We initially thought that the patient had bacterial tracheitis and therefore administered antibiotics (amoxicillin/clavulanate, 3.6 g/day) for 4 days. However, her symptoms and stridor did not improve. Flexible fibrotic bronchoscopy (FFB) showed mucosal irregularity, edema, and a yellowish patch-like mucosal lesion on the proximal part of trachea (Fig. 2). The results of bacterial culturing, acid-fast bacilli staining of the culture, and tuberculosis polymerase chain reaction (TB-PCR) assays of the bronchial washing fluid were negative, as were those of interferon-gamma release assays (IGRAs) for Mycobacterium tuberculosis. A bronchoscopic biopsy showed non-specific inflammatory reactions including dense inflammatory cell infiltration, necrotic detritus due to tissue destruction, and granulation tissue indicating healing of damaged tissue. However, the biopsy specimen contained no granulomas, which are relatively well known histopathologic features of CD (Fig. 3). Owing to the negative results of the tests, we suspected CD with tracheal involvement and therefore began administering intravenous methylprednisolone at 1 mg/kg per day.
Four days later, her cough and dyspnea were relieved, and the fever and stridor also disappeared. After 2 months, bronchoscopy revealed marked improvement in the tracheal lesion (Fig. 4). The patient was treated with an oral corticosteroid for 4 weeks, and more than 1 year later, there has been no recurrence of the CD-associated lung involvement.


We describe the first case in Korea of tracheobronchial involvement in CD, which is rare even globally. Since Kraft et al. [5] reported bronchopulmonary involvement in inflammatory bowel disease in 1976, only 13 cases including the present case (seven men and six women, ages 18 to 59 years; average age, 28 years) [3] have been reported, and the patient in our case is the youngest (Table 1).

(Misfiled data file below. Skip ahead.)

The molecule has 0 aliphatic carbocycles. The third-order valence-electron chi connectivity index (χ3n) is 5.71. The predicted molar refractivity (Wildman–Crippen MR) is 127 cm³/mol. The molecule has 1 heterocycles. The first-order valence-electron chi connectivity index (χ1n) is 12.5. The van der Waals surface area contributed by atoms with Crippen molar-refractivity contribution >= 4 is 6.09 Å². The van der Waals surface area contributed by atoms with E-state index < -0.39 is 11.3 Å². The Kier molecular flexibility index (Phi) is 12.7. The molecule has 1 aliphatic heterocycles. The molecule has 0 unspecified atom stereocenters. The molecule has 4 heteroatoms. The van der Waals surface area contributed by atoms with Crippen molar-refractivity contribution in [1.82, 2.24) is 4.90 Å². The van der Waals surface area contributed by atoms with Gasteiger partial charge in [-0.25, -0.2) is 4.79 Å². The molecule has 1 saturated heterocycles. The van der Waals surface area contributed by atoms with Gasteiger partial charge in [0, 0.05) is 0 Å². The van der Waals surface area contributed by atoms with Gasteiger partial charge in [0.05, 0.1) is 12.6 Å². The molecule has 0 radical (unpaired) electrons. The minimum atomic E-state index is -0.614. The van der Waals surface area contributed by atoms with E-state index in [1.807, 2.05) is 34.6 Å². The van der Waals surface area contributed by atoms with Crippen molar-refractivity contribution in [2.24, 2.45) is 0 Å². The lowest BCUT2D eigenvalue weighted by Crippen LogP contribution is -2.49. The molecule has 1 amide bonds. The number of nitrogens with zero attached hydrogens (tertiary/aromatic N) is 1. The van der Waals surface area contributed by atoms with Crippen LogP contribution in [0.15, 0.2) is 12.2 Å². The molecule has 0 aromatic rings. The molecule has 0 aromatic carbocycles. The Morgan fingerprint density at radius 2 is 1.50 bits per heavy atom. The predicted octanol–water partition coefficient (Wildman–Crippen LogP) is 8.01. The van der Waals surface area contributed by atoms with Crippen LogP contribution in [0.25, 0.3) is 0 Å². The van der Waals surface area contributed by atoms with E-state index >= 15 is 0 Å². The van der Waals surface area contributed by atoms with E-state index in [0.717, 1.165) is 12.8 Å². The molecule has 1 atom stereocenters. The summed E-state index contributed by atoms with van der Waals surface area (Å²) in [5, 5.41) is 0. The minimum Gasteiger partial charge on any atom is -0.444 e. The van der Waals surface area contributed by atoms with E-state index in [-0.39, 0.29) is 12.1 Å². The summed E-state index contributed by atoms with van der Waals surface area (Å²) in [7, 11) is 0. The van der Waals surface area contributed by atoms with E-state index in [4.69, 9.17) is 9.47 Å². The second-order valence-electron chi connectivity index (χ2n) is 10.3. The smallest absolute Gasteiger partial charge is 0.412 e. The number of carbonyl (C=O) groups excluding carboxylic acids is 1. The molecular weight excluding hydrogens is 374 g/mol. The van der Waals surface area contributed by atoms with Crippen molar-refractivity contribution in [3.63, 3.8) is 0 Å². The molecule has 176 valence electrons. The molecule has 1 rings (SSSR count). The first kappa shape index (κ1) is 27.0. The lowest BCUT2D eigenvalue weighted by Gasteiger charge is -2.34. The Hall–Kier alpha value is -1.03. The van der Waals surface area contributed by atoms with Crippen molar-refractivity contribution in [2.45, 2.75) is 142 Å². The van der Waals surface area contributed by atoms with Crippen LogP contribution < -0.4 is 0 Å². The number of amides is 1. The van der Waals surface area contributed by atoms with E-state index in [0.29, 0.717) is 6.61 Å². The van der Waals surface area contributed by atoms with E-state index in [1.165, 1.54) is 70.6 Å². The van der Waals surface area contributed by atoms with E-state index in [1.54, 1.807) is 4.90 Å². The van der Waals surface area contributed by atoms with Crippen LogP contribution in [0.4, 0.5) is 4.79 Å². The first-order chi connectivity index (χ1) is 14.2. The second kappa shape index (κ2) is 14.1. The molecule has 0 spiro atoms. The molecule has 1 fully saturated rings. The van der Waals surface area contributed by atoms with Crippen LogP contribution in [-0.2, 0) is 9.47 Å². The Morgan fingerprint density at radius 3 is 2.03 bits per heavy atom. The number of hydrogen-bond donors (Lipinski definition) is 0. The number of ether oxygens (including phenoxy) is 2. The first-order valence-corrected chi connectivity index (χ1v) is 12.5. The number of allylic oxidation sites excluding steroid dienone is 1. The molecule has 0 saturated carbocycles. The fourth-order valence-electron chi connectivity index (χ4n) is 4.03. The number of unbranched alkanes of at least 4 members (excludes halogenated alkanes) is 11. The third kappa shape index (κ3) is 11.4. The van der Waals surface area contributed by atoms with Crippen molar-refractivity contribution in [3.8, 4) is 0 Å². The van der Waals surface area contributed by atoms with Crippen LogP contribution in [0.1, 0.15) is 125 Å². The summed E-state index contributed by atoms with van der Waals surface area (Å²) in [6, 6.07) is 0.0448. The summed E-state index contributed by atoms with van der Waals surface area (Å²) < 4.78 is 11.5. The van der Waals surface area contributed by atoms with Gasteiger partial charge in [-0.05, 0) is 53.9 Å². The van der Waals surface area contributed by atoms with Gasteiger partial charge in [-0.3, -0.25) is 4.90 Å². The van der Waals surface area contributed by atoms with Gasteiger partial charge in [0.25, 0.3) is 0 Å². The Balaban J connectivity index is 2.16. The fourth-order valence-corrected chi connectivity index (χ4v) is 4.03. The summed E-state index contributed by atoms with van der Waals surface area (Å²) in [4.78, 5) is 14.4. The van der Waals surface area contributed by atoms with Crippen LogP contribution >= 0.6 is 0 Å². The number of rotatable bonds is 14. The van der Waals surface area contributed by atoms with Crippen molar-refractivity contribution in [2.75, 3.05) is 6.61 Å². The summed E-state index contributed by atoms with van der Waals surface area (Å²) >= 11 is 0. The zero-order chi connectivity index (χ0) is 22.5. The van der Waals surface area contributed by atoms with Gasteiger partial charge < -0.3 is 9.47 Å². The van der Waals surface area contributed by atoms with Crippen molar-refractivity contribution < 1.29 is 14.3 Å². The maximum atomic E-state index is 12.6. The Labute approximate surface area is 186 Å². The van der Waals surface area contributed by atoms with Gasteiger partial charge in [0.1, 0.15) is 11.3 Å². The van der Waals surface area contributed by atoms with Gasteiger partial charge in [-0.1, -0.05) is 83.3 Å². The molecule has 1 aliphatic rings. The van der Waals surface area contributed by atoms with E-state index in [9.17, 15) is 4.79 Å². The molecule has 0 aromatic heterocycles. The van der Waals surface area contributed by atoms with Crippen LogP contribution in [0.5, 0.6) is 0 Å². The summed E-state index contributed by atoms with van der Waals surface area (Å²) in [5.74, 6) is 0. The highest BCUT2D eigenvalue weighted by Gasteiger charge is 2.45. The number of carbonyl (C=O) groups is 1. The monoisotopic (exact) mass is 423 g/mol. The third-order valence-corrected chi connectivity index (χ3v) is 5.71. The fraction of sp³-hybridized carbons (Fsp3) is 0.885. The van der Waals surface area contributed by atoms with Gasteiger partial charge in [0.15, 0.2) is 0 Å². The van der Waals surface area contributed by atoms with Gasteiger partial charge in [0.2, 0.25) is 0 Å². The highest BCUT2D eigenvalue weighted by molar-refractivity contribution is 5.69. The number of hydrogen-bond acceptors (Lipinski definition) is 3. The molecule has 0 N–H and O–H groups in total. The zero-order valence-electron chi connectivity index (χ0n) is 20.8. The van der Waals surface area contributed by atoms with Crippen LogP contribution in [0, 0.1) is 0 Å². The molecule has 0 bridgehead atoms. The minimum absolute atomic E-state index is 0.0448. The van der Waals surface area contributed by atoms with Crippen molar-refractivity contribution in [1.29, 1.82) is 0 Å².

In the present case, diseases that could cause similar clinical symptoms (e.g., bacterial tracheitis, tracheal tuberculosis, and sarcoidosis) as tracheobronchial involvement were excluded. Bacterial tracheitis was eliminated owing to negative results in the bacteriologic studies and unresponsiveness to an antibacterial agent. Mycobacterial infection was excluded for the following reasons: no growth of mycobacteria in repeated samplings of sputum and the bronchial washing fluid, negative results in an IGRA and nested TB-PCR, and the absence of caseating granulomas. Sarcoidosis was ruled out because there was no evidence of extrapulmonary sarcoid involvement or typical sarcoid granulomas in bronchial biopsies.
Tracheobronchial involvement of CD is rare, although several cases have been reported [1,2,5,6,8,9,11-13]. Similar to previous reports [2,6,9,13,14] and to the colonoscopic findings for CD, the bronchoscopic findings in our case were mucosal irregularity, elevation, edema, and the presence of a yellowish patch-like lesion. In the present case, as in previous cases, the pathologic findings of the bronchial biopsy were epithelial and subepithelial infiltrates of diverse types of inflammatory cells including neutrophils, macrophages, lymphocytes, and plasma cells [2,6,9,13,14]. According to Asami et al. [3], bronchoscopic and pathologic findings such as these indicate that tracheobronchial inflammation results from the activation of macrophages and T lymphocytes, as does colonic inflammation. Previous reports also suggest that a common antigen triggers mucosal immune responses in both the GI tract and airway [2,6,9,13,14]. In our case, when the tracheal involvement in CD was exacerbated, the colonic condition of the patient was stabilized. Thus, the clinical courses of tracheobronchial involvement and GI involvement appear to be dissimilar [3,11]. This may be because the inflammatory response is amplified differently in the respiratory tract and GI tract, even though it may be triggered by the same antigen in both locations [3,11]. Patients are usually diagnosed with CD before presentation of pulmonary manifestations; however, airway involvement has been reported in patients without a diagnosis of CD [15]. Pathologically, airway infiltration by inflammatory cells and mucosal ulceration may occur. However, non-caseating granulomas are not always present, as in cases of colon involvement in CD [4,6]. In our case, there was only granulation tissue, not granulomas.